Spin the Bottle
Your ultimate guide to the glorious Tuscan wine region
At the foot of a sunny slope divided into neatly combed rows of vines stands a handsome stone farmhouse. Wayfarers dawdle outside, tempted, presumably, by the farm’s sideline in good local food and wine. Welcome to Tuscany – almost seven centuries ago.
The bucolic scene is part of Ambrogio Lorenzetti’s Effects of Good Government on the Countryside fresco, painted circa 1338, which still adorns the walls of the council chamber in Siena’s Palazzo Pubblico. Now, as then, this glorious medieval edifice is the city’s town hall. And now, as then, vineyards dominate the Tuscan landscape.
Tuscany currently ranks fourth among Italy’s 20 wine regions in terms of area dedicated to viticulture but only Piedmont challenges its global fame. The area’s rapport with fermented grape juice goes back a few years. A winemakers’ guild was founded in Florence, Tuscany’s capital city, in 1282; landowner Giovanni di Piero Antinori, the ancestor of a family that is still one of the region’s leading producers, joined it in 1385.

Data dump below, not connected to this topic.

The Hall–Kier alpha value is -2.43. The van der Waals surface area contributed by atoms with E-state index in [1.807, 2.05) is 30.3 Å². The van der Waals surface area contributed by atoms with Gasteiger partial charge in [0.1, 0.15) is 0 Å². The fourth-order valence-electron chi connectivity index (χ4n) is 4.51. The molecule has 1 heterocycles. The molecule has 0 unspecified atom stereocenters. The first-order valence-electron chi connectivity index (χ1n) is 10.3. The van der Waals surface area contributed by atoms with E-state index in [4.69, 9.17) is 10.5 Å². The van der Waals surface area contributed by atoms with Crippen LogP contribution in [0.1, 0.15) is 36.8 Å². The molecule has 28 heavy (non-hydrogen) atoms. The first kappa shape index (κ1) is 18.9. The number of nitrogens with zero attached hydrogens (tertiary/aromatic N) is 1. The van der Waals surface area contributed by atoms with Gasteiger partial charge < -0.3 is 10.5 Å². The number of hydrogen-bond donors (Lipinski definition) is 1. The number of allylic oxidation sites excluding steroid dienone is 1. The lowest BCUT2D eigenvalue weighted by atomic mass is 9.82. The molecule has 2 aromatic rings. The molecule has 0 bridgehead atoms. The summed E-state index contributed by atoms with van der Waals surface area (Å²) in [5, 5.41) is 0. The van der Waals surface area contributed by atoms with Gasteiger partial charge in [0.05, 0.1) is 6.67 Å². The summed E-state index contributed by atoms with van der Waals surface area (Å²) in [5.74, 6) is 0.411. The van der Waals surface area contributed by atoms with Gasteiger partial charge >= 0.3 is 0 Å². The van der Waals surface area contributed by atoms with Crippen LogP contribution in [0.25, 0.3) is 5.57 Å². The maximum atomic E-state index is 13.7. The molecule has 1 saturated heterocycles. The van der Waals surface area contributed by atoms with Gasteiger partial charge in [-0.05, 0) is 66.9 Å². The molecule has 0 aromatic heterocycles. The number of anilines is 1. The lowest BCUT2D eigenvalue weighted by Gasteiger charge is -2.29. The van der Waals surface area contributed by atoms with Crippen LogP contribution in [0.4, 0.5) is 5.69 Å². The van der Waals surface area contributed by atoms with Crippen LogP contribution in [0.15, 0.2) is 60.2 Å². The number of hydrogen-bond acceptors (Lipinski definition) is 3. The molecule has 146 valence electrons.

Names sure to set a wine buf’s pulse racing among Tuscany’s more than 50 “controlled origin” DOC and DOCG wine zones include Brunello di Montalcino, Montepulciano and the coastal strip of Bolgheri. But it’s the Chianti area between Florence and Siena that best flies the flag for the region – particularly its Chianti Classico heartland.
A 72,000-hectare paean to sangiovese, the sinewy, savoury local red grape variety, Chianti Classico is a living fresco of vinedraped hills, hilltop villages that seem to be carved from the rock they’re built on and dense, truffle-rich woodlands. An age-old meeting of vine, nature and man, it proves Lorenzetti’s point – that vines in a landscape are as much about culture, ethics and social living as they are about land use.